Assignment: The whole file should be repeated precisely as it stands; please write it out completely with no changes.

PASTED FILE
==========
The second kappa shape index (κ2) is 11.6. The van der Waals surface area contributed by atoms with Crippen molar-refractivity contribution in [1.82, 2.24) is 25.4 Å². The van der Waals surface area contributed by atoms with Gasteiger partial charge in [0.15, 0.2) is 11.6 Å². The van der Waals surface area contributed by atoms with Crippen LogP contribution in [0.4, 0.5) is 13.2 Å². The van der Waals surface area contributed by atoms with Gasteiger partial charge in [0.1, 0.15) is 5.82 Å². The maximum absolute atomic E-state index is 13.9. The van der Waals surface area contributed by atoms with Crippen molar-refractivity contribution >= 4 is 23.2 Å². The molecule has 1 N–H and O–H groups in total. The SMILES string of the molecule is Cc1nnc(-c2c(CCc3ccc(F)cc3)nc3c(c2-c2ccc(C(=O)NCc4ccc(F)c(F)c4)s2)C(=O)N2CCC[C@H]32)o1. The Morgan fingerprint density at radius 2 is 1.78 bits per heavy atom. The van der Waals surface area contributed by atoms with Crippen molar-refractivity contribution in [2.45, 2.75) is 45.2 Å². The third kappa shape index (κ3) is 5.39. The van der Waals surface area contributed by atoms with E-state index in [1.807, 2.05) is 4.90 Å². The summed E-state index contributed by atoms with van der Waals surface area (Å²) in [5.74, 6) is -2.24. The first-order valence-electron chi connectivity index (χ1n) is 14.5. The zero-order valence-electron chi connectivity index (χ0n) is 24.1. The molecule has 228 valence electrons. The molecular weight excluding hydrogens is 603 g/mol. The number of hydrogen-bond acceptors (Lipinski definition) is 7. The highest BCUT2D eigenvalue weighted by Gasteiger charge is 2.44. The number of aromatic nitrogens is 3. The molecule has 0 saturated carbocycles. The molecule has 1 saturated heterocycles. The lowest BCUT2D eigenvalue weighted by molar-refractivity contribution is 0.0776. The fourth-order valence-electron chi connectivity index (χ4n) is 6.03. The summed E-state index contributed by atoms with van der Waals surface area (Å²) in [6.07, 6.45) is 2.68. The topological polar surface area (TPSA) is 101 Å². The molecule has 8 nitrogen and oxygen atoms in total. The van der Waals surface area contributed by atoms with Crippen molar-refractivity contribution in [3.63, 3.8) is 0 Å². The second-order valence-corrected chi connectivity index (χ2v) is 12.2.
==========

The second kappa shape index (κ2) is 11.6. The van der Waals surface area contributed by atoms with Crippen molar-refractivity contribution in [1.82, 2.24) is 25.4 Å². The van der Waals surface area contributed by atoms with Gasteiger partial charge in [0.15, 0.2) is 11.6 Å². The van der Waals surface area contributed by atoms with Crippen LogP contribution in [0.4, 0.5) is 13.2 Å². The van der Waals surface area contributed by atoms with Gasteiger partial charge in [0.1, 0.15) is 5.82 Å². The maximum absolute atomic E-state index is 13.9. The van der Waals surface area contributed by atoms with Crippen molar-refractivity contribution >= 4 is 23.2 Å². The molecule has 1 N–H and O–H groups in total. The SMILES string of the molecule is Cc1nnc(-c2c(CCc3ccc(F)cc3)nc3c(c2-c2ccc(C(=O)NCc4ccc(F)c(F)c4)s2)C(=O)N2CCC[C@H]32)o1. The Morgan fingerprint density at radius 2 is 1.78 bits per heavy atom. The van der Waals surface area contributed by atoms with Crippen molar-refractivity contribution in [2.45, 2.75) is 45.2 Å². The third kappa shape index (κ3) is 5.39. The van der Waals surface area contributed by atoms with E-state index in [1.807, 2.05) is 4.90 Å². The summed E-state index contributed by atoms with van der Waals surface area (Å²) in [5.74, 6) is -2.24. The first-order valence-electron chi connectivity index (χ1n) is 14.5. The zero-order valence-electron chi connectivity index (χ0n) is 24.1. The molecule has 228 valence electrons. The molecular weight excluding hydrogens is 603 g/mol. The number of hydrogen-bond acceptors (Lipinski definition) is 7. The highest BCUT2D eigenvalue weighted by Gasteiger charge is 2.44. The number of aromatic nitrogens is 3. The molecule has 0 saturated carbocycles. The molecule has 1 saturated heterocycles. The lowest BCUT2D eigenvalue weighted by molar-refractivity contribution is 0.0776. The fourth-order valence-electron chi connectivity index (χ4n) is 6.03. The summed E-state index contributed by atoms with van der Waals surface area (Å²) in [6.07, 6.45) is 2.68. The topological polar surface area (TPSA) is 101 Å². The molecule has 8 nitrogen and oxygen atoms in total. The van der Waals surface area contributed by atoms with Crippen molar-refractivity contribution in [3.63, 3.8) is 0 Å². The second-order valence-corrected chi connectivity index (χ2v) is 12.2.